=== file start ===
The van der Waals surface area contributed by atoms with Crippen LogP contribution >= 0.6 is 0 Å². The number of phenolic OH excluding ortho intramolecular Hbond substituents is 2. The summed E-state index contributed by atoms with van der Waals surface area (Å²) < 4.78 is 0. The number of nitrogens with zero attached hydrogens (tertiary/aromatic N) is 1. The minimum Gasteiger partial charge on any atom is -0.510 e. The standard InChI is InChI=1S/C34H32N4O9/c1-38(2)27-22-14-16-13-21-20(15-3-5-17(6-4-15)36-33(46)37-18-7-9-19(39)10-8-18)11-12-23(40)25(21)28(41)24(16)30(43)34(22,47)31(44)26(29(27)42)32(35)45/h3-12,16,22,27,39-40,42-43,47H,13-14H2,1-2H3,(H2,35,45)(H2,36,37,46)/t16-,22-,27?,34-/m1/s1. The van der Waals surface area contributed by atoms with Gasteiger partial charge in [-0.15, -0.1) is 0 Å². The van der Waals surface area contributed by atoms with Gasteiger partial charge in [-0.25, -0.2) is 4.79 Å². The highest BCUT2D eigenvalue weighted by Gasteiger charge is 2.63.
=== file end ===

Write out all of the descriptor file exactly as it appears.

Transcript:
The van der Waals surface area contributed by atoms with Crippen LogP contribution >= 0.6 is 0 Å². The number of phenolic OH excluding ortho intramolecular Hbond substituents is 2. The summed E-state index contributed by atoms with van der Waals surface area (Å²) < 4.78 is 0. The number of nitrogens with zero attached hydrogens (tertiary/aromatic N) is 1. The minimum Gasteiger partial charge on any atom is -0.510 e. The standard InChI is InChI=1S/C34H32N4O9/c1-38(2)27-22-14-16-13-21-20(15-3-5-17(6-4-15)36-33(46)37-18-7-9-19(39)10-8-18)11-12-23(40)25(21)28(41)24(16)30(43)34(22,47)31(44)26(29(27)42)32(35)45/h3-12,16,22,27,39-40,42-43,47H,13-14H2,1-2H3,(H2,35,45)(H2,36,37,46)/t16-,22-,27?,34-/m1/s1. The van der Waals surface area contributed by atoms with Gasteiger partial charge in [-0.15, -0.1) is 0 Å². The van der Waals surface area contributed by atoms with Gasteiger partial charge in [-0.25, -0.2) is 4.79 Å². The highest BCUT2D eigenvalue weighted by Gasteiger charge is 2.63.